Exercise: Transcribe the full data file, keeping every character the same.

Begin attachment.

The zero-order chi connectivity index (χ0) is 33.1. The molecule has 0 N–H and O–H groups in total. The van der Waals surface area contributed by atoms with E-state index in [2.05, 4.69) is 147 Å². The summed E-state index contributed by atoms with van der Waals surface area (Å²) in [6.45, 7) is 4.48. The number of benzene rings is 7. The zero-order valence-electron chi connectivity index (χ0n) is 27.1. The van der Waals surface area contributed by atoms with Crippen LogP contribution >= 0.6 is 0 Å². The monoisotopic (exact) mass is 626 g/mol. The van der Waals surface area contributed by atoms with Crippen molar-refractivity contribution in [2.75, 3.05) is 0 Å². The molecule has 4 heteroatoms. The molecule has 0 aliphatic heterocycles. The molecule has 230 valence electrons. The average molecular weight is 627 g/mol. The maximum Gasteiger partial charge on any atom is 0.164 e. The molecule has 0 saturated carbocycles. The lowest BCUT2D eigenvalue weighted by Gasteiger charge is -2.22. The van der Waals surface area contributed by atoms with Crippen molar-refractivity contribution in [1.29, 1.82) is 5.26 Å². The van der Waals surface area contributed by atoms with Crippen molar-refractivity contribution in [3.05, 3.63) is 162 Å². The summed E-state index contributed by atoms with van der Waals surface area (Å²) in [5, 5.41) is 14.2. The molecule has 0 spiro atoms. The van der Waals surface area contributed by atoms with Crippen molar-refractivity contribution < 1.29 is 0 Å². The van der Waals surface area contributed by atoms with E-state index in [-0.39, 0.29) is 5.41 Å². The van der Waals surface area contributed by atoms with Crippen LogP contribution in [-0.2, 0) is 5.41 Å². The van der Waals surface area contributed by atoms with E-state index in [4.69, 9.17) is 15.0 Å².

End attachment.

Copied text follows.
The zero-order chi connectivity index (χ0) is 33.1. The molecule has 0 N–H and O–H groups in total. The van der Waals surface area contributed by atoms with E-state index in [2.05, 4.69) is 147 Å². The summed E-state index contributed by atoms with van der Waals surface area (Å²) in [6.45, 7) is 4.48. The number of benzene rings is 7. The zero-order valence-electron chi connectivity index (χ0n) is 27.1. The van der Waals surface area contributed by atoms with Crippen LogP contribution >= 0.6 is 0 Å². The monoisotopic (exact) mass is 626 g/mol. The van der Waals surface area contributed by atoms with Crippen molar-refractivity contribution in [2.75, 3.05) is 0 Å². The molecule has 4 heteroatoms. The molecule has 0 aliphatic heterocycles. The molecule has 230 valence electrons. The average molecular weight is 627 g/mol. The maximum Gasteiger partial charge on any atom is 0.164 e. The molecule has 0 saturated carbocycles. The lowest BCUT2D eigenvalue weighted by Gasteiger charge is -2.22. The van der Waals surface area contributed by atoms with Crippen molar-refractivity contribution in [1.29, 1.82) is 5.26 Å². The van der Waals surface area contributed by atoms with Crippen molar-refractivity contribution in [3.05, 3.63) is 162 Å². The summed E-state index contributed by atoms with van der Waals surface area (Å²) in [5, 5.41) is 14.2. The molecule has 0 spiro atoms. The van der Waals surface area contributed by atoms with Crippen molar-refractivity contribution < 1.29 is 0 Å². The van der Waals surface area contributed by atoms with E-state index in [-0.39, 0.29) is 5.41 Å². The van der Waals surface area contributed by atoms with Crippen LogP contribution in [-0.2, 0) is 5.41 Å². The van der Waals surface area contributed by atoms with E-state index in [4.69, 9.17) is 15.0 Å².